Efficient and Effective Legal Representation

What are “reasonable accommodations” under the ADA?

On Behalf of | Jul 31, 2020 | Workplace Discrimination |

Living with a disability involves surmounting numerous hurdles. Things that other people take for granted – like vision, mobility and hearing – may be difficult or even impossible for you. Adaptive technologies might help, but they come with challenges of their own. Functioning on a day-to-day basis may require creative solutions for doing things differently.

When a disability impacts your job, it’s important to know your rights. The Americans with Disability Act (ADA) not only prohibits discrimination against qualified employees or applicants on account of their disability; it also requires employers to provide reasonable accommodations for employees with disabilities.

But what is a “reasonable accommodation?” It breaks down into two parts:

Defining “accommodation”

An accommodation is a change with regard to some aspect of employment that gives a person with disabilities the same opportunity to perform or apply for the job. Essentially, it levels the playing field.

Depending on the nature of the position and the employee’s disability, an accommodation might involve:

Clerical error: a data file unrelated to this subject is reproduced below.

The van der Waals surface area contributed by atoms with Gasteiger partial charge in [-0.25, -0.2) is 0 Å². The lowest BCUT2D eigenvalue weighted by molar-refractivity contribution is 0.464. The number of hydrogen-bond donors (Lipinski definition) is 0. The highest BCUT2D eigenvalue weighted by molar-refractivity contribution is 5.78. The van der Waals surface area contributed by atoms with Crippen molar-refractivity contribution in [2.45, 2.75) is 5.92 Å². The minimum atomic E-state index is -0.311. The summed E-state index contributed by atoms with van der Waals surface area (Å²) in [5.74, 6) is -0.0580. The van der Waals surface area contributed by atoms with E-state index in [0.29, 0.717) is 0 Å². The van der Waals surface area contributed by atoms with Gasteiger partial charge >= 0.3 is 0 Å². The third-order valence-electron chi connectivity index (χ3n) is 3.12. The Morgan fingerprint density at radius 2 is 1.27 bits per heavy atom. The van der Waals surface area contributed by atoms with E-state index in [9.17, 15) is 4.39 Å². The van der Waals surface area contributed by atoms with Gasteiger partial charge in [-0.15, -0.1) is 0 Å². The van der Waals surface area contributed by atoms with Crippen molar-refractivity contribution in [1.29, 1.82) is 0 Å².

• Providing certain work-related equipment
  • Making alterations to the physical workspace
  • Modifying work schedules
  • Offering telecommuting
  • Restructuring nonessential job duties
  • Reassigning the employee to an open light-duty job
  • Establishing designated parking or accessible transportation

Defining “reasonable”

What’s “reasonable” isn’t always clear-cut. A lot depends on the context.

In general, however, employers aren’t required to:

  • Change or eliminate essential job functions
  • Create a new job
  • Reduce quality standards or output expectations
  • Promote the employee apart from a merit system
  • Provide non-work-related adaptive equipment or technologies

Another layer of complexity

Even if an accommodation is reasonable, employers aren’t required to provide it if doing so would cause them undue hardship. That determination must be made on a case-by-case basis, taking into account factors such as the financial impact on the business, the nature of the operation, the existing facilities and numerous other considerations.

Likewise, employers can deny a reasonable accommodation if the employee’s request would pose a “direct threat” to the safety of other employees or customers. Again, that determination requires a case-specific evaluation of all the factors at play.

The bottom line

Workers with disabilities deserve equal opportunities in the workplace. If you feel that your rights have been violated, reach out to a qualified employment attorney to discuss your concerns. You may have a right to compensation, back pay, reinstatement or other types of relief.